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Sinopec Posts Rise in Net Profits

China Petroleum & Chemical Corp (Sinopec), Asia's largest oil refiner, yesterday posted a nearly one-third increase in net profits last year. But the result still didn't live up to market expectations as the disposal of low-efficiency assets offset higher prices for oil and petrochemical products.

The company also saw its proven oil and gas reserves fall by 3.5 percent to 3.74 billion barrels of oil equivalent after it reduced holdings in the Xihu Trough, a large offshore oil and gas project it is developing with CNOOC, Royal Dutch/Shell and Unocal.

Sinopec also said Monday it plans to buy lubricant firm Jinzhi Company, which is owned by a wholly-owned subsidiary of Sinopec, for 230 million yuan (US$27.78 million) in cash.

Sinopec booked a net profit of 21.6 billion yuan (US$2.6 billion), rising 32.4 percent year-on-year from 16.4 billion yuan 2002. Full-year sales rose 28.4 percent to 443.1 billion yuan (US$53.6 billion).

The result was lower than the average estimate of 22 analysts polled by Thomson Financial of 23.4 billion yuan (US$2.8 billion).

"The results were below market expectations, and were poor compared to PetroChina's, but Sinopec should outperform PetroChina and CNOOC over the coming year," said Vincent Koo, managing director at Kingsway Fund Management.

Koo said key concerns for mainland oil refiners this year would be global terrorism, the US Presidential Elections, interest rates and, perhaps most significantly, the global price of oil.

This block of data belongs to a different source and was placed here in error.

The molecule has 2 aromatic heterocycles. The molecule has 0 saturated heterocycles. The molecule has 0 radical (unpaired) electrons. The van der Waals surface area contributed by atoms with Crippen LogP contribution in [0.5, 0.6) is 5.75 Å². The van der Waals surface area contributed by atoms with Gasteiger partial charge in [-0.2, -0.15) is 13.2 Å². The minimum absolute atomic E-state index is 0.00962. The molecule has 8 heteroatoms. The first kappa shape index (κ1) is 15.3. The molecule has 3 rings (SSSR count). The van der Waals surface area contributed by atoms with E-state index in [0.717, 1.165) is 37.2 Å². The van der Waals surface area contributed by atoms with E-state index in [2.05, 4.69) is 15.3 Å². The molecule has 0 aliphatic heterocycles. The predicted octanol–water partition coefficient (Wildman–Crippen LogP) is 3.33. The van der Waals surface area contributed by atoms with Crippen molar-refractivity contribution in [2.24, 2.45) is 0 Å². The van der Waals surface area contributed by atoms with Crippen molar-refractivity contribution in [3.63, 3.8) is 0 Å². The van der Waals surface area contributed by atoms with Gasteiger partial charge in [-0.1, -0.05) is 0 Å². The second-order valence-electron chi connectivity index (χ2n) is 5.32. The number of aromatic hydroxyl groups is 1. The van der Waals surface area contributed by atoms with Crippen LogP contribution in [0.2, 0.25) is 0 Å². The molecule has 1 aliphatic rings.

"The results fell short of the market forecast because Sinopec wrote off some 2 billion yuan (US$241.8 million) of small low-efficiency refinery and petrochemical assets in the fourth quarter which led to a profit slump during the quarter," said an analyst with a Beijing-based investment bank.

"Sinopec disposed the non-performing assets last year as high profits could help offset the huge costs. And the move will reduce the company's costs in the coming years," said the analyst.

Over the year, Sinopec paid 1.2 billion yuan (US$145.1 million) to lay off about 21,000 workers and transfer 11,000 more to its parent company.

Price hikes in oil and petrochemical products helped Chinese oil companies gain windfalls last year. PetroChina and China National Offshore Oil Corp, the largest and third-largest domestic oil companies, reported 48 percent and 31.9 percent profit increases for last year.

Sinopec Monday said its realized price for crude oil reached US$27.56 a barrel from US$22.42 a year earlier. The refinery margin grew by 3.28 percent to US$4.09 a barrel.

Still, operation costs for Sinopec rose over 28 percent to nearly 406 billion yuan (US$49.1 billion).

(China Daily March 30, 2004)

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